Quote of the Day: Pete Rose says the Cubs “will find a way to screw it up”
The Cubs right now no question have the best team, but I can’t root for a team that hasn’t won since 1907. The Cubs will find a way to screw it up I think. They’ve got a good ball club, probably the best ball club in the league right now. They’re playing like it, but again, they can be pitched to, their pitchers can be hit. It’s just a matter of who’s going to give them a fight at the end of the season, in the playoffs.
The Cubs, are they going to play good all year like last year when they won 97 games and then got swept in the playoffs? We’ll have to wait and see, because in the playoffs, you’re a different animal.
I like to pile on Pete Rose as much as the next guy, but let’s not pretend that’s not a pretty decent take. No, not the “because they haven’t won since 1907" part (it was 1908, but who’s counting?). I think he and a lot of other people put way too much emphasis on history as a predictor of the future when it doesn’t really work like that most of the time. That’s just superstition. No, I mean the “playoffs are a different animal” thing and the idea that even the best teams have flaws.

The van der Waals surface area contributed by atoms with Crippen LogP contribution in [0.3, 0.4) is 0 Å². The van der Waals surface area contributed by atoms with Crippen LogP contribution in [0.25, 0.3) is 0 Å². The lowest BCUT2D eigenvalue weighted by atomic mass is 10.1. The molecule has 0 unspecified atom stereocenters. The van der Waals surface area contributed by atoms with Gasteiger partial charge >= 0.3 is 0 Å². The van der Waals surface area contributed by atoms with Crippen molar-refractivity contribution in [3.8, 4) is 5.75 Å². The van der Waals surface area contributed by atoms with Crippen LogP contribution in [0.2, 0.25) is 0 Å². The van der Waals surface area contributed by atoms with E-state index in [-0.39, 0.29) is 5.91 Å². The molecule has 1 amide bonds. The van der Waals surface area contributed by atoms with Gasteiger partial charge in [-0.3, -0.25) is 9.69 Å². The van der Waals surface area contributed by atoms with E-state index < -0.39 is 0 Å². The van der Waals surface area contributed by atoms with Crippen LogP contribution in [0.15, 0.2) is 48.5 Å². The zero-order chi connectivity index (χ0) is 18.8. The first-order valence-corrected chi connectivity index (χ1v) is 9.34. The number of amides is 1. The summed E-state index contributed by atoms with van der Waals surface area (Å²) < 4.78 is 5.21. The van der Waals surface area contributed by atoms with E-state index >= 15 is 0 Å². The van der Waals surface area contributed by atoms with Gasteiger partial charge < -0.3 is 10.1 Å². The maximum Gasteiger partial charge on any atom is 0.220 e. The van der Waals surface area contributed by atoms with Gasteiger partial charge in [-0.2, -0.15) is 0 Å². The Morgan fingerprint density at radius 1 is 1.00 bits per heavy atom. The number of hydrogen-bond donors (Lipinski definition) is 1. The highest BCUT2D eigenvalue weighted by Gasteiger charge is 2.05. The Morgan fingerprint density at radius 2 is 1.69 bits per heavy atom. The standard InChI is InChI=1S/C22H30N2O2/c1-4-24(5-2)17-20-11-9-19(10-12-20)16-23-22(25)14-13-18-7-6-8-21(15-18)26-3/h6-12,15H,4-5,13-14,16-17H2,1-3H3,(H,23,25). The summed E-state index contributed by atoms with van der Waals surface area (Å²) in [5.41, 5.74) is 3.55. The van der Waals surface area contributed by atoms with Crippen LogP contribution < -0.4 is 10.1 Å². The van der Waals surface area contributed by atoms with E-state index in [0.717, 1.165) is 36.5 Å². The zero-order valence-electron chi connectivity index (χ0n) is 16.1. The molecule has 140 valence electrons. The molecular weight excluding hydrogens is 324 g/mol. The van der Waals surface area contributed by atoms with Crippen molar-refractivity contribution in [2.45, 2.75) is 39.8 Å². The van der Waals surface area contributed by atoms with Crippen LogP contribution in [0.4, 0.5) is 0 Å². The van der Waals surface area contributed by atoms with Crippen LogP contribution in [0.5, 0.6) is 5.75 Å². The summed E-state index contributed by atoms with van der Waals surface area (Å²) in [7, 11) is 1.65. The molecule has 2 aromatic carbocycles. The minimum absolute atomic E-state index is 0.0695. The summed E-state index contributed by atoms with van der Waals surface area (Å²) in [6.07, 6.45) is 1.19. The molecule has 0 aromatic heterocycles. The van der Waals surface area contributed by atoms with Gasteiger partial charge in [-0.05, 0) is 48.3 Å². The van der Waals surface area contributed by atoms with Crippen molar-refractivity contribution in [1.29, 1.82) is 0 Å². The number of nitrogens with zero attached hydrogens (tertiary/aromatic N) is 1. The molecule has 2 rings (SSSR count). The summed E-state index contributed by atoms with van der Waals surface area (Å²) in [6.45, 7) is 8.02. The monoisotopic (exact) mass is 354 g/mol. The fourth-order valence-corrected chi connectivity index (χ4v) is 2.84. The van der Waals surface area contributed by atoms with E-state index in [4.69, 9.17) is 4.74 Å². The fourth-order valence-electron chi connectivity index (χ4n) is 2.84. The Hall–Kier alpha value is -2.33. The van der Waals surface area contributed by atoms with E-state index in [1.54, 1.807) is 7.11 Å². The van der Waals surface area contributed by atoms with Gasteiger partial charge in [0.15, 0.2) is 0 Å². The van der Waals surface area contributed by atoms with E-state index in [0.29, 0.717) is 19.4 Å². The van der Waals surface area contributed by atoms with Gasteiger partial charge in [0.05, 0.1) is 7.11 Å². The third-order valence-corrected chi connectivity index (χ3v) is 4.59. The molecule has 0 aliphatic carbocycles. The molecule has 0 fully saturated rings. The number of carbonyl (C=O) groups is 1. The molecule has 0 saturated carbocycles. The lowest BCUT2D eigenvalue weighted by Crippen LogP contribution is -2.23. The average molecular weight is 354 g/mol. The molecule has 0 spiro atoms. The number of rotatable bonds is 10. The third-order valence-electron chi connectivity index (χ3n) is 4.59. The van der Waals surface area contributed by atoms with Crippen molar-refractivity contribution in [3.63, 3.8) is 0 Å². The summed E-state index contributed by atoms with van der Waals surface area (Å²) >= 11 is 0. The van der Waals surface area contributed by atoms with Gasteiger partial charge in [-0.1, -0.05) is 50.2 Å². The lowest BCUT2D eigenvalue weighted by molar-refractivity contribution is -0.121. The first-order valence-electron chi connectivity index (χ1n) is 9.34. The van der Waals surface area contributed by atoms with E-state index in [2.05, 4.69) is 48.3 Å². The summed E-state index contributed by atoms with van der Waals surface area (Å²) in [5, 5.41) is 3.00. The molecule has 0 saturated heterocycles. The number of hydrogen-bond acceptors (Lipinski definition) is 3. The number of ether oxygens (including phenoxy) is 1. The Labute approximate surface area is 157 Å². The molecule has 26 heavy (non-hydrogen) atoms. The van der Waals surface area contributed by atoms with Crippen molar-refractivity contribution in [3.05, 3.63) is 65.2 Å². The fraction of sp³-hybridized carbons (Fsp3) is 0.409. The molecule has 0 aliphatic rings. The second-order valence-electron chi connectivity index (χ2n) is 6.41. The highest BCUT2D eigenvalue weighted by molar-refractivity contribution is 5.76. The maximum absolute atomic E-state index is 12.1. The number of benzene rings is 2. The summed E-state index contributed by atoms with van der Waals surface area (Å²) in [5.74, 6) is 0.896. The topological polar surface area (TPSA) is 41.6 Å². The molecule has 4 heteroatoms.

As we see each year, teams with great offenses can be “pitched to” in the playoffs. Bullpens and defense have become extraordinarily important in the postseason. The Cubs are still messing around with rando bullpen options, because they realize that could be a problem as the season wears on and the weather gets colder. They’re winning a lot now, but they’re not perfect. No team is. Ask the 2001 Mariners.
Rose may be pretty fixated on the Cubs’ century plus of failure, but he’s not wrong about there being no sure things. Also, let’s be honest: half of Cubs fans are probably secretly worrying that they will, in fact, screw this up somehow. That’s part of the essence of being a Cubs fan. If the Cubs win the World Series this year, the club erasing all of those doubts in its fan base will be a huge part of the beauty of the season. Maybe even more so than the triumph would be for its own sake.